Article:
What it is: If you're an iOS user, Apple's Passbook is one of the best digital wallet apps out there. Passbook stores your loyalty cards, store coupons, boarding passes, event tickets, and other types of mobile payments that can be redeemed at local retailers. You can't store credit or debit cards to use for mobile payments, at least not yet. Apple is currently prepping iOS 8--and, in all likelihood, some new mobile devices that will run the updated operating system--and rumors point to Apple launching a full-fledged payment service this fall, reportedly with the backing of major players such as American Express, Visa, and Mastercard.
What it's best suited for: We'll have to wait a week or so to learn whether you'll be able to buy things just by waving your iPhone 6 around. Until then, if you're locked into Apple's iOS ecosystem, Apple Passbook is one of the best virtual wallet solutions for you. It's deeply integrated into iOS, and dozens of applications offer Passbook integration so you can easily store and redeem passes from the Passbook app.
How you use it: To use Apple Passbook, you can scan your loyalty and gift cards using your iOS device's built-in camera, or you can add content from one of the several dozen Passbook-enabled apps on the App Store. From the Starbucks app, for example, you can add any Starbucks gift card balances into your Passbook, and Passbook will display an on-screen barcode for the barista to scan. The same goes for event tickets with Eventbrite, boarding passes with several individual airlines, and coupons from the likes of Target and REI.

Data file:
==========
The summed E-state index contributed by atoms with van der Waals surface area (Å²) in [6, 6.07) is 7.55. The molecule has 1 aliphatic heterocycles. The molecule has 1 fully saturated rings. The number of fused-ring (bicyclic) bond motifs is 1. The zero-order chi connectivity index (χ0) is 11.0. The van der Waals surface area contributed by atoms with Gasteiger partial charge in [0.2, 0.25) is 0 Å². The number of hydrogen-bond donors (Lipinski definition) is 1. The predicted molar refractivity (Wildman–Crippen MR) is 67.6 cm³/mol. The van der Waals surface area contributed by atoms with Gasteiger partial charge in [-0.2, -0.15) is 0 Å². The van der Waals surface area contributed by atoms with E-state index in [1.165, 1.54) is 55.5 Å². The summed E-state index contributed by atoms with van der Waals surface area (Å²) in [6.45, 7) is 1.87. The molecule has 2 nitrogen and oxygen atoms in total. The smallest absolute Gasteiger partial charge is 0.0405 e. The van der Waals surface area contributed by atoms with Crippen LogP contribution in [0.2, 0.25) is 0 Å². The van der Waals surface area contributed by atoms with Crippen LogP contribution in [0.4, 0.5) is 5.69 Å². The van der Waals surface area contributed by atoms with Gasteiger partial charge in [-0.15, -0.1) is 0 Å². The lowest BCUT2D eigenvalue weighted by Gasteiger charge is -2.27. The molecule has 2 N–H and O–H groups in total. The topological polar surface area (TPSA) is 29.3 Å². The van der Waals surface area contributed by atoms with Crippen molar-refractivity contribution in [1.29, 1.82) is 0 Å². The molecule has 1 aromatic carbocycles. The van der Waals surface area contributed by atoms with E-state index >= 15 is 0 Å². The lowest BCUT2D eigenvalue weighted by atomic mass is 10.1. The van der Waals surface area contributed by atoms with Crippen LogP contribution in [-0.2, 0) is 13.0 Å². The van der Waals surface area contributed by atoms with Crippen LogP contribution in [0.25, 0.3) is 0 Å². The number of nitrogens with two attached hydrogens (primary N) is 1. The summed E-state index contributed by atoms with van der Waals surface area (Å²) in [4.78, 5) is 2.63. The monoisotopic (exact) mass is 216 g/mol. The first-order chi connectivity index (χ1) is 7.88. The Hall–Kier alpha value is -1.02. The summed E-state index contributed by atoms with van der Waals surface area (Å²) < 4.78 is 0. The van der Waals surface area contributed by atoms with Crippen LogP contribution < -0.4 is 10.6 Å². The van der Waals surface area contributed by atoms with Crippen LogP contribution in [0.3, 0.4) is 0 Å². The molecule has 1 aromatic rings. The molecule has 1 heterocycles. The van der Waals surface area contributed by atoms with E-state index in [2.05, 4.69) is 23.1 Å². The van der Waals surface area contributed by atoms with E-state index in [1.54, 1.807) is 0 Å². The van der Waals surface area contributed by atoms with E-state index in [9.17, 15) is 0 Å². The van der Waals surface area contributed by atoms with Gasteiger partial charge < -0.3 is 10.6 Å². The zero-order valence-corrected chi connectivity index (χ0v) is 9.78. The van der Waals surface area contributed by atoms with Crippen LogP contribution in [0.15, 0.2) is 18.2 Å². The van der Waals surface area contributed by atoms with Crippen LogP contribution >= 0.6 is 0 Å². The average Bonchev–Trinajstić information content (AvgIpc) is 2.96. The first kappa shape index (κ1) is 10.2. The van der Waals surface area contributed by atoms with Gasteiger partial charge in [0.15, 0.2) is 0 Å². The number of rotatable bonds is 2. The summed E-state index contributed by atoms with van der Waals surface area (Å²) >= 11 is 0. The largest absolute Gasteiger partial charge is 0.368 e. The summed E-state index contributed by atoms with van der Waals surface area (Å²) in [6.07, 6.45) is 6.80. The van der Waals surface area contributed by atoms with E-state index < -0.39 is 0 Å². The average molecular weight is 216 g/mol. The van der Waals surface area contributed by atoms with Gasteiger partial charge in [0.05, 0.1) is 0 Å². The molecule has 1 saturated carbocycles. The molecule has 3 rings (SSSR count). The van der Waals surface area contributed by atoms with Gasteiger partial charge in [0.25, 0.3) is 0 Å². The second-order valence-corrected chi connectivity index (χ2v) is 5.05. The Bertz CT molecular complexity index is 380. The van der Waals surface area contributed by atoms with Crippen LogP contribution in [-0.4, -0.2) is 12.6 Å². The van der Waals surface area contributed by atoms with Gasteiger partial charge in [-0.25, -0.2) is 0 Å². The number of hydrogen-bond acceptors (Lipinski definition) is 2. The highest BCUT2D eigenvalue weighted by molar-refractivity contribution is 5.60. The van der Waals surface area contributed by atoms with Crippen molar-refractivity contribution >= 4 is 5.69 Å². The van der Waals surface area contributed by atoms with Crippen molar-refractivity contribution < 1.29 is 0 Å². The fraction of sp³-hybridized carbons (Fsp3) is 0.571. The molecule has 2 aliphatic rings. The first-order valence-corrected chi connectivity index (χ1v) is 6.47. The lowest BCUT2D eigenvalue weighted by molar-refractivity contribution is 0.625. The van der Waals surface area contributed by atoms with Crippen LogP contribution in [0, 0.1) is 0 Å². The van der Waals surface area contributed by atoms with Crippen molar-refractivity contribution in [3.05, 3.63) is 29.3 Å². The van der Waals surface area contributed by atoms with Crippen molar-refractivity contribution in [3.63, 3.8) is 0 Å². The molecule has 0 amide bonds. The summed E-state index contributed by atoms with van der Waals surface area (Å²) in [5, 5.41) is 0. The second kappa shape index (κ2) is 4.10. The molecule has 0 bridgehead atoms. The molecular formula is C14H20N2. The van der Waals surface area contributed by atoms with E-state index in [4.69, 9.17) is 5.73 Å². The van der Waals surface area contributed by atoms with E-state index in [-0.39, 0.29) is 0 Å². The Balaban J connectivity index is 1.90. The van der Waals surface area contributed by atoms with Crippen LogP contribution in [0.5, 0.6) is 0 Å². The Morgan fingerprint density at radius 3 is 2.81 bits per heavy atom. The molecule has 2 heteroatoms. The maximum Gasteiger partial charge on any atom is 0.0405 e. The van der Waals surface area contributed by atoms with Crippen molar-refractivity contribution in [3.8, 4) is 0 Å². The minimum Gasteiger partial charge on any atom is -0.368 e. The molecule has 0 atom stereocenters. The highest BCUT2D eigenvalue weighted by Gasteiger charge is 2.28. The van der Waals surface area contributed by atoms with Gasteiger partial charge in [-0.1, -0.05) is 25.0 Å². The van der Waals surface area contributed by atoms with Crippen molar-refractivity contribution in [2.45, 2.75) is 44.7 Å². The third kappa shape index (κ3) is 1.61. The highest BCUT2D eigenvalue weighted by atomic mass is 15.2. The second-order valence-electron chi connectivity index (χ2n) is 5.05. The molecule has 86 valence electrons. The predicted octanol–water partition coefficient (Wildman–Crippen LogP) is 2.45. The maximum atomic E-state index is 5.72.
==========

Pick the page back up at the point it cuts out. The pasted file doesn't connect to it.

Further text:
Where it's accepted: Passbook is accepted at a few dozen retailers including Target, REI, and Home Depot as well as several major airlines such as Delta, American, and British Airways. In total, there are 38 Passbook-related apps on the App Store, so there are some limitations. If Apple expands its payment service this fall, the number of retailers will likely expand; for now, though, you're limited to the few dozen or so services that have built Passbook into their apps.
What it is: Among the services listed here, PayPal is the seasoned veteran, having been around since the late '90s. PayPal is almost ubiquitous with online payments, and didn't miss a beat when the world started going mobile. The company's mobile payments app, also called PayPal (available for iOS, Android, and Windows Phone) lets you check in to local restaurants and businesses to pay for your purchases with your connected bank accounts, cards, or PayPal wallet balance. You can also send money to friends and family for free as long as you use your PayPal balance or a connected bank account.